Who hasn’t seen lists of tips for living in isolation, ways to keep busy, stay active, keep kids busy with school work or activities during this COVID-19 crisis.

For most people, leaving the house every day and heading to work or school or off on an errand is the norm. This health emergency, with its shutdowns and pleas to keep our distance from others to curb the spread of this disease, has changed that.

If you are stuck in the house or told to avoid getting close to other humans, but you still have a job waiting for you whenever this emergency ends, consider yourself fortunate.

Many are laid off.

Worse yet, are the many business owners who might not have a business after all of this is over.

Businesses, except perhaps life-sustaining enterprises such as grocery stores, are suffering. Those that can are finding other ways to at least maintain some business.

In Danville, restaurants such as PB&J bar and LT Evans Eatery & Drafthouse are selling takeouts. That is not enough to sustain most restaurants.

Christian Force, who co-owns PB&J, a vegan restaurant and juice bar, with his fiancee, Shannon Koch, said the business is surviving with takeouts and by offering some dinner options, but they have had to lay off their five part-time employees while retaining their three full-timers.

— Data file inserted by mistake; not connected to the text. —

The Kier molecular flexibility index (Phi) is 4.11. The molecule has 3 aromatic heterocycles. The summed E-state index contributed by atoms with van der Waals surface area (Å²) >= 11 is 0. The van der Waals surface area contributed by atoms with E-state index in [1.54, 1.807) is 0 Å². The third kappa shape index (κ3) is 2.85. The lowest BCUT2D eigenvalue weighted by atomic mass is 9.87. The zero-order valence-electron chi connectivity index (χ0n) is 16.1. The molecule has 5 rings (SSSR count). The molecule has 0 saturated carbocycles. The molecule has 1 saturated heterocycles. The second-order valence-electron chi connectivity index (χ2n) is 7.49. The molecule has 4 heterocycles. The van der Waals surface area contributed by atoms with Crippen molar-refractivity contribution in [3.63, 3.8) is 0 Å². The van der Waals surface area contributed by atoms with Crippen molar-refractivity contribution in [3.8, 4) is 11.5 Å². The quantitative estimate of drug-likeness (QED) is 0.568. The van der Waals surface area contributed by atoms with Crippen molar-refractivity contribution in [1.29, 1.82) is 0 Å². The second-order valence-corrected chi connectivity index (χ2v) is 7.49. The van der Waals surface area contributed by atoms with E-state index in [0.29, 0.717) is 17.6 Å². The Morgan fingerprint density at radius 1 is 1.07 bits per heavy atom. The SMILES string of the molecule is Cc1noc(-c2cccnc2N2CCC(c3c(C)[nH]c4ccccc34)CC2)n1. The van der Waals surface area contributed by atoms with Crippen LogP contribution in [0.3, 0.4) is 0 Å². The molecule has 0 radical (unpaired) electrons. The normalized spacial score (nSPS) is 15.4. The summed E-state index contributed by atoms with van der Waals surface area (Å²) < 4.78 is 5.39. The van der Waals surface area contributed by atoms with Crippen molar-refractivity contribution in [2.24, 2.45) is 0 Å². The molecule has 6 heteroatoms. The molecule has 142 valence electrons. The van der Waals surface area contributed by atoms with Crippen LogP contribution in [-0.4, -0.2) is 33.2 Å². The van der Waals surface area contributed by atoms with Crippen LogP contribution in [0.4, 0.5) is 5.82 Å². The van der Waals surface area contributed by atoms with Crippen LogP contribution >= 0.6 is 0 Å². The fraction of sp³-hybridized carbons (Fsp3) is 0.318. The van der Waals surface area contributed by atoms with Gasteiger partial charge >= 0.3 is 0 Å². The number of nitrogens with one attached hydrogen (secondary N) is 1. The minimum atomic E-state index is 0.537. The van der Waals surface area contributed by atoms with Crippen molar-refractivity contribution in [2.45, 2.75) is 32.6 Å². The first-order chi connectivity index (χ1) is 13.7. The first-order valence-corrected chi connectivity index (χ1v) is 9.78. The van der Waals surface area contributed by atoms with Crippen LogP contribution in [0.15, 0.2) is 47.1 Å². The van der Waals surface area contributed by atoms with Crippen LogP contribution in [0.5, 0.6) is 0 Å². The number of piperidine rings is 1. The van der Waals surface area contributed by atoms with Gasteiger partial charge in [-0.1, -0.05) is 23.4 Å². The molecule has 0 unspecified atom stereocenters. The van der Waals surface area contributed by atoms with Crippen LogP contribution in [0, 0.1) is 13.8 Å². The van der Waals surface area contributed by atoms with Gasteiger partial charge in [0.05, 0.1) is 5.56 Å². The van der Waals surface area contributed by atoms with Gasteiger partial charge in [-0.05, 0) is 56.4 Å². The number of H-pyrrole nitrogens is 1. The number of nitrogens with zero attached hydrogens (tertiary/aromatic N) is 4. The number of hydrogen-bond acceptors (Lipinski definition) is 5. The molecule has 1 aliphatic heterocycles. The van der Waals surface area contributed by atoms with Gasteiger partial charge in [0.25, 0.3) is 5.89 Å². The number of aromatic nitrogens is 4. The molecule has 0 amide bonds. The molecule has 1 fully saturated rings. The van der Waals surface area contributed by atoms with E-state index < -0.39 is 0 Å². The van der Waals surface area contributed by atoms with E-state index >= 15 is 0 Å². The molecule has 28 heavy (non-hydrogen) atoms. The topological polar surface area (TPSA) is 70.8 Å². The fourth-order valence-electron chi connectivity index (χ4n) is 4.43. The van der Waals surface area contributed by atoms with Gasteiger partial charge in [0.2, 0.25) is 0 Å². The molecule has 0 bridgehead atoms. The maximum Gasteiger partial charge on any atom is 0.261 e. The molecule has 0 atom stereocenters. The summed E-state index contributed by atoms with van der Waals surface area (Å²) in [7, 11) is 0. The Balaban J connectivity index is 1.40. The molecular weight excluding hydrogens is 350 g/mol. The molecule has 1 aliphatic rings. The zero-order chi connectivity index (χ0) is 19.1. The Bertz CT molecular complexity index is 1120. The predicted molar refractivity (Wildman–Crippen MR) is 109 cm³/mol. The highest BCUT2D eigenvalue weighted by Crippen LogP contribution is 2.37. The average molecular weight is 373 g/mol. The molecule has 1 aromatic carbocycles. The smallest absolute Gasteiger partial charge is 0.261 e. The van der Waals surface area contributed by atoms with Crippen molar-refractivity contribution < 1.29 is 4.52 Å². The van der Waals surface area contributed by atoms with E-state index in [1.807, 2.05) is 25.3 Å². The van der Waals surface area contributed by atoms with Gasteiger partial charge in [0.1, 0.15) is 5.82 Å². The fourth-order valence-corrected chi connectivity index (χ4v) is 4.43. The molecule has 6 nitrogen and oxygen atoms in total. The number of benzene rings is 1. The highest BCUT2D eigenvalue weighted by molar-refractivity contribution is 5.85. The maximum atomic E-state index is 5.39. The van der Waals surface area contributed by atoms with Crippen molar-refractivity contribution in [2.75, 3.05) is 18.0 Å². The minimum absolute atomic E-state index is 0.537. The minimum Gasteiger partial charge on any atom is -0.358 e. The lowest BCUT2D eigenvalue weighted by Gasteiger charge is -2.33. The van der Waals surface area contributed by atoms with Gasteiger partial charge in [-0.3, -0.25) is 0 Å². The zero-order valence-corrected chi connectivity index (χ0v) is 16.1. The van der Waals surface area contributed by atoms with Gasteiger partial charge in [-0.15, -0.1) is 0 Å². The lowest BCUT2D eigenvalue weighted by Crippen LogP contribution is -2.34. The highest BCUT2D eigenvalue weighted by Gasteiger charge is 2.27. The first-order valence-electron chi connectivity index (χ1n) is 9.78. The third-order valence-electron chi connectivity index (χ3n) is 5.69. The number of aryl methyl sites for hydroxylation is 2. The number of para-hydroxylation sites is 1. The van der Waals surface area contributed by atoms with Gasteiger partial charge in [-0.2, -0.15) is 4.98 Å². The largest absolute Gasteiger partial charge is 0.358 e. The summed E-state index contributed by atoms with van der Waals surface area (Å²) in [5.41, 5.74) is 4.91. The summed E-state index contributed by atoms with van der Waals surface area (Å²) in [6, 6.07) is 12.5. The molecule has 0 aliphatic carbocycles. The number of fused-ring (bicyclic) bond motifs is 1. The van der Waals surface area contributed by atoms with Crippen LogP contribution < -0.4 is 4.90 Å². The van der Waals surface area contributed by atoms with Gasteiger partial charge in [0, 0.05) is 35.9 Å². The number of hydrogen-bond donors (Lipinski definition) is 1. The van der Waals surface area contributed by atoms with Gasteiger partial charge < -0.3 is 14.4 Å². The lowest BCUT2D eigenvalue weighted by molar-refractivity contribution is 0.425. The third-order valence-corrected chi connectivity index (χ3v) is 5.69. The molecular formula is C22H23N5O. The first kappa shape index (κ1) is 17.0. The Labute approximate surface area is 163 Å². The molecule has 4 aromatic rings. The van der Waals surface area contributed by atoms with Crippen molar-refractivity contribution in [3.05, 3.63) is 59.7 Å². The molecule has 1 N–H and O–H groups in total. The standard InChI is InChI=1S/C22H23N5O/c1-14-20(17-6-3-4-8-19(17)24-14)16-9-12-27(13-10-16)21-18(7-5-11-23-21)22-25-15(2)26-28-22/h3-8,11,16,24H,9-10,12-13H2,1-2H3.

LT Evans owner Evan Willard said his business is doing well with takeouts and deliveries, but some of his workers have had fewer hours.

Other local businesses are selling online.

Resurrection Movement Studio Inc. founder Hidi Horikoshi is offering free virtual classes in fitness and adult hip-hop while his on-site programs are on hold.

In her column, Danville Business Alliance Executive Director Rebecca Dressler writes about financial help that will be available from the government to help businesses. She also offers suggestions to the community, such as ordering takeout or purchasing a gift certification online or by phone from one of the local businesses.

Horikoshi said he is working in collaboration with DBA to start a “Vitamin D Fund,” which will use the adult hip-hop class as a platform to ask for contributions that will be distributed among the Danville businesses.

In the meantime, whether you are a business owner, off work, or still going to a job, take a slow deep breath, exhale and relax. Keep a social distance from others and wash your hands. No one knows how long this will continue, because we’ve never been through this before.

If anything good has come out of this it’s that people, even in keeping their distance, seem to be coming together. People such as Horikoshi, patrons supporting their local businesses, and those voicing their support for nurses, doctors and other health care workers who are on the front line of this crisis.

Given how much our country has been divided, that’s no small thing.

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